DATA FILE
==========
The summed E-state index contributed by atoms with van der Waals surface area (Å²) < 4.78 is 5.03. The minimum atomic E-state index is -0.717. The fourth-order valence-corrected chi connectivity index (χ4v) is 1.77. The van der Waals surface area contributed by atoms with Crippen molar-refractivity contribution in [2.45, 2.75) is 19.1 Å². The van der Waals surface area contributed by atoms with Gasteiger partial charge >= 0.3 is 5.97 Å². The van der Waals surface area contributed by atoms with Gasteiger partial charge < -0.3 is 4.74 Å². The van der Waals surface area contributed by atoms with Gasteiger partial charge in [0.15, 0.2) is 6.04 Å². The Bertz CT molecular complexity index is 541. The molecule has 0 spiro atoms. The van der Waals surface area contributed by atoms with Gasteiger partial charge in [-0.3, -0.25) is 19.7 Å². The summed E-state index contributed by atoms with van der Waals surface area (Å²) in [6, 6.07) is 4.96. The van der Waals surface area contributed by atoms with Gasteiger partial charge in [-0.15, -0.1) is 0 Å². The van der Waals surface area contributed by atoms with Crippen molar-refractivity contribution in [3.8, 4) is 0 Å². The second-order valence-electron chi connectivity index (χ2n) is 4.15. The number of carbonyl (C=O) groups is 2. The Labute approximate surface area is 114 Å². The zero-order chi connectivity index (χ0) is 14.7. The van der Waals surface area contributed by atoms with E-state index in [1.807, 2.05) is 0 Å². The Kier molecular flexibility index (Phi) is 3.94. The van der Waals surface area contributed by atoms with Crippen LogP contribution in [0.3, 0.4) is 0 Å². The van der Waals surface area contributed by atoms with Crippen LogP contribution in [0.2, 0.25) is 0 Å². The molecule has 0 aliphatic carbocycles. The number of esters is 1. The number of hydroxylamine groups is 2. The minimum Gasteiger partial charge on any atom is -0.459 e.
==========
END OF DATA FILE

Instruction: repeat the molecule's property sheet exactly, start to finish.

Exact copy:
The summed E-state index contributed by atoms with van der Waals surface area (Å²) < 4.78 is 5.03. The minimum atomic E-state index is -0.717. The fourth-order valence-corrected chi connectivity index (χ4v) is 1.77. The van der Waals surface area contributed by atoms with Crippen molar-refractivity contribution in [2.45, 2.75) is 19.1 Å². The van der Waals surface area contributed by atoms with Gasteiger partial charge >= 0.3 is 5.97 Å². The van der Waals surface area contributed by atoms with Gasteiger partial charge < -0.3 is 4.74 Å². The van der Waals surface area contributed by atoms with Gasteiger partial charge in [0.15, 0.2) is 6.04 Å². The Bertz CT molecular complexity index is 541. The molecule has 0 spiro atoms. The van der Waals surface area contributed by atoms with Gasteiger partial charge in [-0.3, -0.25) is 19.7 Å². The summed E-state index contributed by atoms with van der Waals surface area (Å²) in [6, 6.07) is 4.96. The van der Waals surface area contributed by atoms with Gasteiger partial charge in [-0.15, -0.1) is 0 Å². The van der Waals surface area contributed by atoms with Crippen molar-refractivity contribution in [3.8, 4) is 0 Å². The second-order valence-electron chi connectivity index (χ2n) is 4.15. The number of carbonyl (C=O) groups is 2. The Labute approximate surface area is 114 Å². The zero-order chi connectivity index (χ0) is 14.7. The van der Waals surface area contributed by atoms with E-state index in [1.807, 2.05) is 0 Å². The Kier molecular flexibility index (Phi) is 3.94. The van der Waals surface area contributed by atoms with Crippen LogP contribution in [0.3, 0.4) is 0 Å². The van der Waals surface area contributed by atoms with Crippen LogP contribution in [0.2, 0.25) is 0 Å². The molecule has 0 aliphatic carbocycles. The number of esters is 1. The number of hydroxylamine groups is 2. The minimum Gasteiger partial charge on any atom is -0.459 e.